Friday, September 11, 2020

Outrage - the proper response to the mad king's behavior described in 'Rage'

Here are two reports resulting from Boob Woodward’s book “Rage.” The first summarizes the main points of the book. The second punctures Trump’s defensive response.

5 Takeaways From ‘Rage,’ Bob Woodward’s New Book About Trump. Mr. Woodward reveals that President Trump sought to play down the severity of the coronavirus and repeatedly denigrated the U.S. military.

"This is deadly stuff,” President Trump said of the coronavirus in a Feb. 7 interview with the journalist Bob Woodward for his upcoming book, “Rage.” But it was a vastly different story than he was telling the public at the time. Mr. Trump would later admit to Mr. Woodward that publicly, he “wanted to always” play down the severity of the virus.

Mr. Woodward conducted 18 interviews with the president for the book, which goes on sale next week. Mr. Trump also granted Mr. Woodward access to top officials inside the White House, revealing the inner workings of the president and his administration.

Here are five takeaways.

Mr. Trump minimized the risks of the coronavirus to the American public early in the year.

Despite knowing that the virus was “deadly” and highly contagious, he often publicly said the opposite, insisting that the virus would go away quickly.

“I wanted to always play it down,” Mr. Trump told Mr. Woodward on March 19. “I still like playing it down, because I don’t want to create a panic.”

And while he was saying publicly that children were “almost immune” to the virus, he told Mr. Woodward in March: “Just today and yesterday, some startling facts came out. It’s not just old, older. Young people too — plenty of young people.”

In April, as he began to urge the country to reopen, Mr. Trump told Mr. Woodward of the virus, “It’s so easily transmissible, you wouldn’t even believe it.”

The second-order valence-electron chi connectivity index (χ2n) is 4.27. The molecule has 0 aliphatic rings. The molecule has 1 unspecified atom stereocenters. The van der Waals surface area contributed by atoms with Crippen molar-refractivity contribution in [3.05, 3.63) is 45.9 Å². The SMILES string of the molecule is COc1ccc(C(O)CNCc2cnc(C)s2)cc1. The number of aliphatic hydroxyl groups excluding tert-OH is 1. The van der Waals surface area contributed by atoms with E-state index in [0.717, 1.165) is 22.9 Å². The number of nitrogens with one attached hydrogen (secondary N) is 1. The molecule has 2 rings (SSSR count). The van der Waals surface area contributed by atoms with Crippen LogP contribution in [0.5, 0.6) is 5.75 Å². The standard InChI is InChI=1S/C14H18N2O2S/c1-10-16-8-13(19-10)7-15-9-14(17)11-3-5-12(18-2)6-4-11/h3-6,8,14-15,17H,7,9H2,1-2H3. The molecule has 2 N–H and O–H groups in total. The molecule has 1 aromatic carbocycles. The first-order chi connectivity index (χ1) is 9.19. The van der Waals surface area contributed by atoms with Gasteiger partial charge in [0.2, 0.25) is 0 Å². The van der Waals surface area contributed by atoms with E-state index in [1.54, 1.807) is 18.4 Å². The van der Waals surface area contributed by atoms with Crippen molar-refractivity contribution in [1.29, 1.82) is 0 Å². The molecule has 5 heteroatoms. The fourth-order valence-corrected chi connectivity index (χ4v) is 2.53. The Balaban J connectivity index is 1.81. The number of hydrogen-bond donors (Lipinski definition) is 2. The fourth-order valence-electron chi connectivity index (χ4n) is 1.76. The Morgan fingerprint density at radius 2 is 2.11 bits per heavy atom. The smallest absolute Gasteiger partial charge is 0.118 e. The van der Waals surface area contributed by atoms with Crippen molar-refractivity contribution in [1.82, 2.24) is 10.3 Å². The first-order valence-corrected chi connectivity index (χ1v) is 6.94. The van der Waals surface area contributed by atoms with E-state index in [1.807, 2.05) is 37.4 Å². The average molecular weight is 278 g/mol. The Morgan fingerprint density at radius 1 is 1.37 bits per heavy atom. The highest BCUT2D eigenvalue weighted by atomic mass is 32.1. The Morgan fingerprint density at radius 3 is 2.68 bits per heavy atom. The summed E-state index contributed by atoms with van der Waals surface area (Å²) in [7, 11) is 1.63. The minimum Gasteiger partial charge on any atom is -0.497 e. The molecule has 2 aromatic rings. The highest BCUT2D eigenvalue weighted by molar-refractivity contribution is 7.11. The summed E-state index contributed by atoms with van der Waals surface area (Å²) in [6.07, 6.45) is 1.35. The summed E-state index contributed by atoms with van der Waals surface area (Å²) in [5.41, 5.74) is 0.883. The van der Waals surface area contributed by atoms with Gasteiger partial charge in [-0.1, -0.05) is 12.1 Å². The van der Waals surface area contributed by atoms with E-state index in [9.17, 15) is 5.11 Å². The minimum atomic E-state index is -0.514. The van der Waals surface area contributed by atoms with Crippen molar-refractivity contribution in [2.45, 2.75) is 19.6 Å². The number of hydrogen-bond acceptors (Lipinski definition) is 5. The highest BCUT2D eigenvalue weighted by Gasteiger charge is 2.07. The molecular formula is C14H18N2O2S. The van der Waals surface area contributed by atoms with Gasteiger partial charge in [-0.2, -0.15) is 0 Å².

Two of the president’s top officials thought he was “dangerous” and considered speaking out publicly.

Gen. Jim Mattis, Mr. Trump’s former defense secretary, is quoted describing Mr. Trump as “dangerous” and “unfit” for the presidency in a conversation with Dan Coats, the director of national intelligence at the time. Mr. Coats himself was haunted by the president’s Twitter feed and believed that Mr. Trump’s gentle approach to Russia reflected something more sinister, perhaps that Moscow had “something” on the president.

“Maybe at some point we’re going to have to stand up and speak out,” Mr. Mattis told Mr. Coats in May 2019, according to the book. “There may be a time when we have to take collective action.”

Ultimately neither official spoke out.

Mr. Trump repeatedly denigrated the U.S. military and his top generals.

Mr. Woodward quoted Mr. Trump denigrating senior American military officials to his trade adviser, Peter Navarro, during a 2017 meeting.

"They care more about their alliances than they do about trade deals,” the president said.

And in a discussion with Mr. Woodward, Mr. Trump called the U.S. military “suckers” for paying extensive costs to protect South Korea. Mr. Woodward wrote that he was stunned when the president said of South Korea, “We’re defending you, we’re allowing you to exist.”

Mr. Woodward also reports that Mr. Trump chewed out Mr. Coats after a briefing with reporters about the threat that Russia presented to the nation’s elections systems. Mr. Coats had gone further than he and the president had discussed beforehand.

When asked about the pain “Black people feel in this country,” Mr. Trump was unable to express empathy.